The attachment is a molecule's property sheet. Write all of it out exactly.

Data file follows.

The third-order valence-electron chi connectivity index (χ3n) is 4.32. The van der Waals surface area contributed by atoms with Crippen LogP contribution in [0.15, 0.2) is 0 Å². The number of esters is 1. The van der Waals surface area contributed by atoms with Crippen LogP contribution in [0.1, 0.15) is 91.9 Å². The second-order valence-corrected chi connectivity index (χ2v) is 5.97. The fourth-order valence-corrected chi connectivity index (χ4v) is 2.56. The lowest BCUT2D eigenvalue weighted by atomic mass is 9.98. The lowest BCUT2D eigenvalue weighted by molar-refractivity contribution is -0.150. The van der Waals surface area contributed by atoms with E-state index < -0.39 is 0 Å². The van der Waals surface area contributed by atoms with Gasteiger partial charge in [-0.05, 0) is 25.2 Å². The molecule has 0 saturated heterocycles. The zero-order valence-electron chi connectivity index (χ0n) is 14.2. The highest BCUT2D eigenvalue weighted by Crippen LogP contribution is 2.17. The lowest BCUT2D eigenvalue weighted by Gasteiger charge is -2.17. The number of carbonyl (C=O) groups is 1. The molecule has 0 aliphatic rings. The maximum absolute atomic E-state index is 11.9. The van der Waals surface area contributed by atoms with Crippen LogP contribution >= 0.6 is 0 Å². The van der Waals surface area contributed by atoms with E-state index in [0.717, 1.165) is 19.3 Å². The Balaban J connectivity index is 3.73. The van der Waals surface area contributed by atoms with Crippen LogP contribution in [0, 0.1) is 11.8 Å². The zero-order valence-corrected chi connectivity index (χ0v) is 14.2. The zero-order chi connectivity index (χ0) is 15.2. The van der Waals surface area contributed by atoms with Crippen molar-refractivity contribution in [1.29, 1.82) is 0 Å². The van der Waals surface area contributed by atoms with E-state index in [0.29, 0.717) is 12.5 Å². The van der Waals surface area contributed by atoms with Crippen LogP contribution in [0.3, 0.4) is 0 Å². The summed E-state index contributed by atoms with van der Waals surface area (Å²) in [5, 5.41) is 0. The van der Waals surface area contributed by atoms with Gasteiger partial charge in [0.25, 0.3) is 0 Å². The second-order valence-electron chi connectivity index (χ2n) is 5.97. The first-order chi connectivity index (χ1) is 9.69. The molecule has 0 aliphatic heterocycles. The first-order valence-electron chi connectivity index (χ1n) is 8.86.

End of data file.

The third-order valence-electron chi connectivity index (χ3n) is 4.32. The van der Waals surface area contributed by atoms with Crippen LogP contribution in [0.15, 0.2) is 0 Å². The number of esters is 1. The van der Waals surface area contributed by atoms with Crippen LogP contribution in [0.1, 0.15) is 91.9 Å². The second-order valence-corrected chi connectivity index (χ2v) is 5.97. The fourth-order valence-corrected chi connectivity index (χ4v) is 2.56. The lowest BCUT2D eigenvalue weighted by atomic mass is 9.98. The lowest BCUT2D eigenvalue weighted by molar-refractivity contribution is -0.150. The van der Waals surface area contributed by atoms with E-state index < -0.39 is 0 Å². The van der Waals surface area contributed by atoms with Gasteiger partial charge in [-0.05, 0) is 25.2 Å². The molecule has 0 saturated heterocycles. The zero-order valence-electron chi connectivity index (χ0n) is 14.2. The highest BCUT2D eigenvalue weighted by Crippen LogP contribution is 2.17. The lowest BCUT2D eigenvalue weighted by Gasteiger charge is -2.17. The number of carbonyl (C=O) groups is 1. The molecule has 0 aliphatic rings. The maximum absolute atomic E-state index is 11.9. The van der Waals surface area contributed by atoms with Crippen LogP contribution >= 0.6 is 0 Å². The van der Waals surface area contributed by atoms with E-state index in [0.717, 1.165) is 19.3 Å². The Balaban J connectivity index is 3.73. The van der Waals surface area contributed by atoms with Crippen LogP contribution in [0, 0.1) is 11.8 Å². The zero-order valence-corrected chi connectivity index (χ0v) is 14.2. The zero-order chi connectivity index (χ0) is 15.2. The van der Waals surface area contributed by atoms with Crippen molar-refractivity contribution in [1.29, 1.82) is 0 Å². The van der Waals surface area contributed by atoms with E-state index in [0.29, 0.717) is 12.5 Å². The van der Waals surface area contributed by atoms with Crippen LogP contribution in [0.3, 0.4) is 0 Å². The summed E-state index contributed by atoms with van der Waals surface area (Å²) in [5, 5.41) is 0. The van der Waals surface area contributed by atoms with Gasteiger partial charge in [0.25, 0.3) is 0 Å². The second-order valence-electron chi connectivity index (χ2n) is 5.97. The first-order chi connectivity index (χ1) is 9.69. The molecule has 0 aliphatic heterocycles. The first-order valence-electron chi connectivity index (χ1n) is 8.86.